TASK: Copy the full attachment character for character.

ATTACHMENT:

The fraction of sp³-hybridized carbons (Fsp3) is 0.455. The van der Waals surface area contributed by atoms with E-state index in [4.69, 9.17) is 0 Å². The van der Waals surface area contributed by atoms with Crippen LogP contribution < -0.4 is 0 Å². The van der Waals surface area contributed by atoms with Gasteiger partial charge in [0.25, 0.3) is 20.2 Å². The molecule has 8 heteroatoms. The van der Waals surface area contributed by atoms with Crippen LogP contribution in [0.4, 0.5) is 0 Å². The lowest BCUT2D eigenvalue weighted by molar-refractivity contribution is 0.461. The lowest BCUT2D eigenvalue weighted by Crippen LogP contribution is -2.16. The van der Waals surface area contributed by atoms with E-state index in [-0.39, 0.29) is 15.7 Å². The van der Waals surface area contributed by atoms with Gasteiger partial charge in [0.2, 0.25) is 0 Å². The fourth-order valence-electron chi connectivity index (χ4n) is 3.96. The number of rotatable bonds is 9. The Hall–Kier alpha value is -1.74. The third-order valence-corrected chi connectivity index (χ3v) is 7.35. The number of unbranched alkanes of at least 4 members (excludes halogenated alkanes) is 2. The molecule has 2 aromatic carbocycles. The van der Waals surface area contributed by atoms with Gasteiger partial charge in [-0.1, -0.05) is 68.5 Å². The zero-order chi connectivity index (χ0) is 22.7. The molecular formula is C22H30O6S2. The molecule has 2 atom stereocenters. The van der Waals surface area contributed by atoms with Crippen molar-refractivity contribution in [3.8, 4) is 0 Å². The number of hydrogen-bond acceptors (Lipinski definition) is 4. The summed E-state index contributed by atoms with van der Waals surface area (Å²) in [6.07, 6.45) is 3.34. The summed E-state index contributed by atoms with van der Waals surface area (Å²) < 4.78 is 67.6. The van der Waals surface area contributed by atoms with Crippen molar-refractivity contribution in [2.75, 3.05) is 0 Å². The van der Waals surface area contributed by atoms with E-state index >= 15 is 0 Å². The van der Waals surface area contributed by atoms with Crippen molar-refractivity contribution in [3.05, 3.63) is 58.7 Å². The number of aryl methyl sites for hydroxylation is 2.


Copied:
The fraction of sp³-hybridized carbons (Fsp3) is 0.455. The van der Waals surface area contributed by atoms with E-state index in [4.69, 9.17) is 0 Å². The van der Waals surface area contributed by atoms with Crippen LogP contribution < -0.4 is 0 Å². The van der Waals surface area contributed by atoms with Gasteiger partial charge in [0.25, 0.3) is 20.2 Å². The molecule has 8 heteroatoms. The van der Waals surface area contributed by atoms with Crippen LogP contribution in [0.4, 0.5) is 0 Å². The lowest BCUT2D eigenvalue weighted by molar-refractivity contribution is 0.461. The lowest BCUT2D eigenvalue weighted by Crippen LogP contribution is -2.16. The van der Waals surface area contributed by atoms with E-state index in [-0.39, 0.29) is 15.7 Å². The van der Waals surface area contributed by atoms with Gasteiger partial charge in [0.2, 0.25) is 0 Å². The fourth-order valence-electron chi connectivity index (χ4n) is 3.96. The number of rotatable bonds is 9. The Hall–Kier alpha value is -1.74. The third-order valence-corrected chi connectivity index (χ3v) is 7.35. The number of unbranched alkanes of at least 4 members (excludes halogenated alkanes) is 2. The molecule has 2 aromatic carbocycles. The van der Waals surface area contributed by atoms with Gasteiger partial charge in [-0.1, -0.05) is 68.5 Å². The zero-order chi connectivity index (χ0) is 22.7. The molecular formula is C22H30O6S2. The molecule has 2 atom stereocenters. The van der Waals surface area contributed by atoms with Crippen molar-refractivity contribution in [3.8, 4) is 0 Å². The number of hydrogen-bond acceptors (Lipinski definition) is 4. The summed E-state index contributed by atoms with van der Waals surface area (Å²) in [6.07, 6.45) is 3.34. The summed E-state index contributed by atoms with van der Waals surface area (Å²) < 4.78 is 67.6. The van der Waals surface area contributed by atoms with Crippen molar-refractivity contribution in [2.75, 3.05) is 0 Å². The van der Waals surface area contributed by atoms with E-state index >= 15 is 0 Å². The van der Waals surface area contributed by atoms with Crippen molar-refractivity contribution in [3.05, 3.63) is 58.7 Å². The number of aryl methyl sites for hydroxylation is 2.